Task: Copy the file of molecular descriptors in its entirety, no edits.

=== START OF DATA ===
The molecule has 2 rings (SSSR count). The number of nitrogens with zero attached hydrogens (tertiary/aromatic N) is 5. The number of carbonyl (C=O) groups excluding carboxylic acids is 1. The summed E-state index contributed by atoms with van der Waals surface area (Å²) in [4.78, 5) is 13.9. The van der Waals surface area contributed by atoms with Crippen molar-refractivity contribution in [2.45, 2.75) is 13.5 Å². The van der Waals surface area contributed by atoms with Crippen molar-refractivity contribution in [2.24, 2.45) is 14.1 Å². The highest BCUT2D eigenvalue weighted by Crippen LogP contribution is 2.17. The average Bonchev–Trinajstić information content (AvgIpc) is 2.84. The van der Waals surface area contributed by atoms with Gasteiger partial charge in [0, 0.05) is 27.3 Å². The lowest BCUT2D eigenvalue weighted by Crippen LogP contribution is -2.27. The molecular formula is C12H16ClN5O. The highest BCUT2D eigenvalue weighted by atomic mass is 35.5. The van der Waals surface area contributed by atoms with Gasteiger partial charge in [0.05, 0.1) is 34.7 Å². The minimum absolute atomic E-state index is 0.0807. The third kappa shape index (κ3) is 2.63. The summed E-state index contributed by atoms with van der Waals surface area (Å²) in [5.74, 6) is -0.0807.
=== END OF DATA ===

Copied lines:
The molecule has 2 rings (SSSR count). The number of nitrogens with zero attached hydrogens (tertiary/aromatic N) is 5. The number of carbonyl (C=O) groups excluding carboxylic acids is 1. The summed E-state index contributed by atoms with van der Waals surface area (Å²) in [4.78, 5) is 13.9. The van der Waals surface area contributed by atoms with Crippen molar-refractivity contribution in [2.45, 2.75) is 13.5 Å². The van der Waals surface area contributed by atoms with Crippen molar-refractivity contribution in [2.24, 2.45) is 14.1 Å². The highest BCUT2D eigenvalue weighted by Crippen LogP contribution is 2.17. The average Bonchev–Trinajstić information content (AvgIpc) is 2.84. The van der Waals surface area contributed by atoms with Gasteiger partial charge in [0, 0.05) is 27.3 Å². The lowest BCUT2D eigenvalue weighted by Crippen LogP contribution is -2.27. The molecular formula is C12H16ClN5O. The highest BCUT2D eigenvalue weighted by atomic mass is 35.5. The van der Waals surface area contributed by atoms with Gasteiger partial charge in [0.05, 0.1) is 34.7 Å². The minimum absolute atomic E-state index is 0.0807. The third kappa shape index (κ3) is 2.63. The summed E-state index contributed by atoms with van der Waals surface area (Å²) in [5.74, 6) is -0.0807.